Go tell’em, Gianna!

At last, someone fights back against the Anti-Fun League. And what do you know, she’s from ole Yoorp!

Athens chief fumes at US lewdness claims

By Karolos Grohmann

ATHENS (Reuters) – A clutch of complaints by U.S. viewers that the Athens Olympics opening ceremony featured lewd nudity has incensed the Games chief, who warned American regulators to back off from policing ancient Greek culture.

Gianna Angelopoulos warned the Federal Communications Commission watchdog, sensitive after a deluge of outrage when singer Janet Jackson’s breast was exposed at a Super Bowl game, not to punish NBC television that aired the Games.

Male nudity, a woman’s breast and simulated sex were the subjects of shrill complaints about the opening ceremony on August 13 which were posted by the FCC on its Web site.

“Far from being indecent, the opening ceremonies were beautiful, enlightening, uplifting and enjoyable,” Angelopoulos wrote in a weekend commentary in the Los Angeles Times titled “Since When is Greece’s Culture Obscene?”

“Greece does not wish to be drawn into an American culture war. Yet that is exactly what is happening,” she said.

Complaints focused on a parade of actors portraying naked statues. Among them were the Satyr and the nude Kouros male statues, both emblems of ancient Greece’s golden age.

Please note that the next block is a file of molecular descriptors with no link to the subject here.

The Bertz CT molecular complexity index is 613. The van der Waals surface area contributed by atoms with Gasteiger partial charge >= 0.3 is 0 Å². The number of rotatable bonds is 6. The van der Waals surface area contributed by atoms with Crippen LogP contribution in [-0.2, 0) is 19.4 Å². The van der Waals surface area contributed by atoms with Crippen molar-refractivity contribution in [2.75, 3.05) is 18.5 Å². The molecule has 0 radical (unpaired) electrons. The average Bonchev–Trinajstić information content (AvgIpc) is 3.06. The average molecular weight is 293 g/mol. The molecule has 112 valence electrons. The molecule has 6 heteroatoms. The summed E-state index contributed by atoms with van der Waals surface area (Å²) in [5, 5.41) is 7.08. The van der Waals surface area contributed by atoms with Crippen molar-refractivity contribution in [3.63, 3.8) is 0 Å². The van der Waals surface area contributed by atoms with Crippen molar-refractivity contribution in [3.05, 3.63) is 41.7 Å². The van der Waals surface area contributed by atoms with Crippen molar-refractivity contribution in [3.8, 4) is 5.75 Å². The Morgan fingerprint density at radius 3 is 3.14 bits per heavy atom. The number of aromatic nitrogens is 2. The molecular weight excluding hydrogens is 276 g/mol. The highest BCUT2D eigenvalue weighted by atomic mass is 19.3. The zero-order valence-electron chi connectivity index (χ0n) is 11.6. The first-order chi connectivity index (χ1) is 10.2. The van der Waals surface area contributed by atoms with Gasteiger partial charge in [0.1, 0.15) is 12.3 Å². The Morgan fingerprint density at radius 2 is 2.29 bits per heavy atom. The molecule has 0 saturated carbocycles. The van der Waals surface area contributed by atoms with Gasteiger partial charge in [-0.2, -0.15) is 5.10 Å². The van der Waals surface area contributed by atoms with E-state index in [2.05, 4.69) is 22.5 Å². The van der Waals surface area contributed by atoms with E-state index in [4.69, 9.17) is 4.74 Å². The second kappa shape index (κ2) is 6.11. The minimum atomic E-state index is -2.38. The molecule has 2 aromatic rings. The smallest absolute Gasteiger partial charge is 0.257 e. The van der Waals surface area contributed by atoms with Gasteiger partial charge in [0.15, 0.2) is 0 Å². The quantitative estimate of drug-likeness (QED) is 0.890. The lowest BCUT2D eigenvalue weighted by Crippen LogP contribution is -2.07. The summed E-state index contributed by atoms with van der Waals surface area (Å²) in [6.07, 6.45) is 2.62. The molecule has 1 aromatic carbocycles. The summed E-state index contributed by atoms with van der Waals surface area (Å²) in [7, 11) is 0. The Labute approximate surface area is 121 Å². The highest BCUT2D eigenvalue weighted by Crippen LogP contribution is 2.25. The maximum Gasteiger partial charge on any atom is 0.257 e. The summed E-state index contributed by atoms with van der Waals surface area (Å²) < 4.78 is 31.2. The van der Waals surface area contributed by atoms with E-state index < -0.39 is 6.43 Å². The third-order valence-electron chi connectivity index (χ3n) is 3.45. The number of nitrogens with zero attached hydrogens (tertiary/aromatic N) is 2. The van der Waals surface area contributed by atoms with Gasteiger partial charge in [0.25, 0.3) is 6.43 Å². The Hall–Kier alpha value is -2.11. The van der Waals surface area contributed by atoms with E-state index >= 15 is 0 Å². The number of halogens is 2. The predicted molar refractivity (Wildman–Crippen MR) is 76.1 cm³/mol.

“We also showed a couple enjoying their love of the Greek sea and each other. And we told the history of Eros, the god of love. Turning love, yearning and desire into a deity is an important part of our contribution to civilisation,” Angelopoulos said.

The FCC, whose authority only extends to U.S. media, has said it is looking into complaints, nine of which were listed on its Web site, but it was not clear whether a formal investigation would be launched.

Angelopoulos, who said the handful of U.S. complaints were dwarfed by the 3.9 billion people who watched the ceremony, had a blunt message.

“[…] it is astonishingly unwise for an agency of the U.S. government to engage in an investigation that could label a presentation of the Greek origins of civilisation as unfit for television viewing.”[…]